In a bold move, Romanian Prime Minister Marcel Ciolacu has threatened to take Austria to the EU Court of Justice (ECJ) if it fails to lift its veto on the country’s Schengen accession bid by December. This latest development comes amid escalating tensions between Romania and Austria over the issue of irregular migration.
Romania has been striving for full membership in Schengen, the EU’s passport-free zone, for over a decade. However, its accession has been repeatedly blocked by Austria, citing concerns over migration flows. The Austrian government has expressed fears that granting Romania Schengen access would lead to an increase in irregular migration, particularly along the Western Balkan route.
Ciolacu’s threat of legal action highlights the growing frustration among Romanian authorities over Austria’s persistent opposition. He has stated that Romania is prepared to challenge Austria’s veto in the ECJ if the issue remains unresolved at the next two meetings of EU interior and justice ministers.
Romania is not alone in its frustration with Austria’s stance. The European Commission, the EU’s executive body, has repeatedly assessed that Romania has met all the necessary criteria for Schengen accession. Additionally, the European Parliament has called on the EU Council to approve Romania’s membership.
Despite the mounting pressure, Austria remains unfazed by Romania’s threats. Austrian Interior Minister Gerhard Karner has reiterated Austria’s position, stating that the country is currently considering introducing more border controls, not less. He has argued that expanding Schengen at this time would be counterproductive given the current migration situation.
Relations Between Romania & Austria
The impasse over Romania’s Schengen accession has strained relations between the two countries. It also raises questions about the future of Schengen itself, which has been touted as one of the most significant achievements of European integration.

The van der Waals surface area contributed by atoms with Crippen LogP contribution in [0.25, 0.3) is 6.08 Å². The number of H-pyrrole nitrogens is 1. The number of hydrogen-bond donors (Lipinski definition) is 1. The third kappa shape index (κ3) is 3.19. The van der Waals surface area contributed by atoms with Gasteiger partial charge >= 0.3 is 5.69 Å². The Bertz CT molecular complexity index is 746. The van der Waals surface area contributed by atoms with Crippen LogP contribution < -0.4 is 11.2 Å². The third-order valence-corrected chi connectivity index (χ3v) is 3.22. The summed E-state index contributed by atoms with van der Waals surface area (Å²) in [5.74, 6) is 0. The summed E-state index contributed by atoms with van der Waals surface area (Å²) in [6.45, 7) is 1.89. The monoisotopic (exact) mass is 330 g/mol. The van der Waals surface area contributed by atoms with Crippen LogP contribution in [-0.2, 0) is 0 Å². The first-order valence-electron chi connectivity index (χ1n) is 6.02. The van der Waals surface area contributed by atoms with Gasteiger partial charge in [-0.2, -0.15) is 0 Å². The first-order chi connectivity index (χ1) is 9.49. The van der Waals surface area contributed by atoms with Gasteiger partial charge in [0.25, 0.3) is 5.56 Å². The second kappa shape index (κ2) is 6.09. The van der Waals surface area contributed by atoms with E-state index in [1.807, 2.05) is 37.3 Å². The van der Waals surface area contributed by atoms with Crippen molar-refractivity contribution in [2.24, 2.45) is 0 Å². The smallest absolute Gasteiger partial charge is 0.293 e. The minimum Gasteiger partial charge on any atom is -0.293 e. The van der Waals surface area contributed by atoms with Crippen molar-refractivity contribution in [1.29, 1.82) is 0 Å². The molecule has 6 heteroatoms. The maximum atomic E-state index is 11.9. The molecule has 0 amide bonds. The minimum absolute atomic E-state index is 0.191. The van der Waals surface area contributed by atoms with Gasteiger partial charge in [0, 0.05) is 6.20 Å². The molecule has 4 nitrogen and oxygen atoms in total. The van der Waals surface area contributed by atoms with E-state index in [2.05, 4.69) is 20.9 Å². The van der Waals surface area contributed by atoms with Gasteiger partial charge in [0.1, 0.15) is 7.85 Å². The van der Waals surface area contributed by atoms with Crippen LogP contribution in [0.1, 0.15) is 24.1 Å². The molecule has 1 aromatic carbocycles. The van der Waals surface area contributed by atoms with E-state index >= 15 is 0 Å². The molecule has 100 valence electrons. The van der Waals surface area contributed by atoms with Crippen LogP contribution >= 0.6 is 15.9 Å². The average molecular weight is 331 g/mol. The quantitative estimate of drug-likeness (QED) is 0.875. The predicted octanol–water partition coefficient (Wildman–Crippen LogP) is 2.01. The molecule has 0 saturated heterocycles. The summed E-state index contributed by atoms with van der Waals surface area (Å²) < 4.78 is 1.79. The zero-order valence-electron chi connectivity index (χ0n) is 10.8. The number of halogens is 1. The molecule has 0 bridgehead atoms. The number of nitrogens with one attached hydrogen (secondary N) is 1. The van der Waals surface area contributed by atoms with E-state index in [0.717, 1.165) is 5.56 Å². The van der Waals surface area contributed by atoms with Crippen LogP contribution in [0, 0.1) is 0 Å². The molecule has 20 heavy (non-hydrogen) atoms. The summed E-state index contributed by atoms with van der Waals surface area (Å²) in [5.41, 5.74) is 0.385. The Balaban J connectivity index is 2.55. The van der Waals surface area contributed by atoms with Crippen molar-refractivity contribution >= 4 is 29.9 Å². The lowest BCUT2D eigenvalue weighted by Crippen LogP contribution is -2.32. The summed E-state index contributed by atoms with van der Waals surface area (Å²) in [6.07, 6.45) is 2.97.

Legal experts remain divided on whether Romania’s threatened legal action against Austria would be successful. Some argue that Austria’s veto is justified based on legitimate concerns over migration, while others believe that Romania has a strong case.
Only time will tell how this saga will unfold. However, one thing is clear: Romania’s determination to join Schengen remains unwavering, and the country is prepared to fight for its place within the EU’s border-free zone.
The Timeline of Romania’s journey to join the Schengen Agreement
- 1993: Romania submits its first application for Schengen membership.
- 2002: Romania signs the Schengen Agreement.
- 2004: Romania joins the European Union.
- 2007: The European Commission recommends Romania’s accession to Schengen.
- 2011: Schengen evaluation missions conclude that Romania is ready to join the area.
- 2013: The European Parliament adopts a resolution calling for Romania’s accession to Schengen.
- 2014: Austria blocks Romania’s accession, citing concerns about migration.
- 2015: The European Commission publishes a report stating that Romania has met all the technical requirements for Schengen membership.
- 2016: The European Parliament again adopts a resolution calling for Romania’s accession to Schengen.
- 2017: The European Commission proposes a mechanism to allow Romania and Bulgaria to join Schengen without the unanimous consent of all member states.
- 2018: The European Parliament rejects the Commission’s proposal.
- 2019: The European Commission launches a new initiative to facilitate Romania’s and Bulgaria’s accession to Schengen.
- 2020: The European Commission publishes a report stating that Romania and Bulgaria have made significant progress in fulfilling the Schengen acquis.
- 2021: The European Parliament adopts a resolution reiterating its call for Romania’s and Bulgaria’s accession to Schengen.
- 2022: Austria continues to block Romania’s accession.
- 2023: Romania threatens Austria with a lawsuit over the delay.